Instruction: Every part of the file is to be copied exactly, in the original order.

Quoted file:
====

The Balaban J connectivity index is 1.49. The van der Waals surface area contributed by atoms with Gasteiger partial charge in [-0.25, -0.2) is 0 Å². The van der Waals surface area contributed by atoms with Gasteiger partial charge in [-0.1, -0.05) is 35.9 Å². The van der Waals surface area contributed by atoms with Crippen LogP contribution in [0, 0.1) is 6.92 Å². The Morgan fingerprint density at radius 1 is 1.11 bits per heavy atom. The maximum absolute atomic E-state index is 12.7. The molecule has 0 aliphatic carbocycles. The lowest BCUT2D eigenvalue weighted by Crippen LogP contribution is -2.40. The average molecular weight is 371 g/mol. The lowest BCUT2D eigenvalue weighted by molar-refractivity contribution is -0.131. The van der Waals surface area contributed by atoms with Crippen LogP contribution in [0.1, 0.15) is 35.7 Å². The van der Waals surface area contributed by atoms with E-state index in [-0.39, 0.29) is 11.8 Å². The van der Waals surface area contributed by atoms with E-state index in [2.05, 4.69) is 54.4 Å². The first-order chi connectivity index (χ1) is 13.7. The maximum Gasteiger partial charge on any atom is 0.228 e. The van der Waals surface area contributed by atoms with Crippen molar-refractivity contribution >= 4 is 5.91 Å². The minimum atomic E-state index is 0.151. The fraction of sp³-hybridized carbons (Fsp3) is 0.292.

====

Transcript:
The Balaban J connectivity index is 1.49. The van der Waals surface area contributed by atoms with Gasteiger partial charge in [-0.25, -0.2) is 0 Å². The van der Waals surface area contributed by atoms with Gasteiger partial charge in [-0.1, -0.05) is 35.9 Å². The van der Waals surface area contributed by atoms with Crippen LogP contribution in [0, 0.1) is 6.92 Å². The Morgan fingerprint density at radius 1 is 1.11 bits per heavy atom. The maximum absolute atomic E-state index is 12.7. The molecule has 0 aliphatic carbocycles. The lowest BCUT2D eigenvalue weighted by Crippen LogP contribution is -2.40. The average molecular weight is 371 g/mol. The lowest BCUT2D eigenvalue weighted by molar-refractivity contribution is -0.131. The van der Waals surface area contributed by atoms with Crippen LogP contribution in [0.1, 0.15) is 35.7 Å². The van der Waals surface area contributed by atoms with E-state index in [-0.39, 0.29) is 11.8 Å². The van der Waals surface area contributed by atoms with E-state index in [2.05, 4.69) is 54.4 Å². The first-order chi connectivity index (χ1) is 13.7. The maximum Gasteiger partial charge on any atom is 0.228 e. The van der Waals surface area contributed by atoms with Crippen molar-refractivity contribution >= 4 is 5.91 Å². The minimum atomic E-state index is 0.151. The fraction of sp³-hybridized carbons (Fsp3) is 0.292.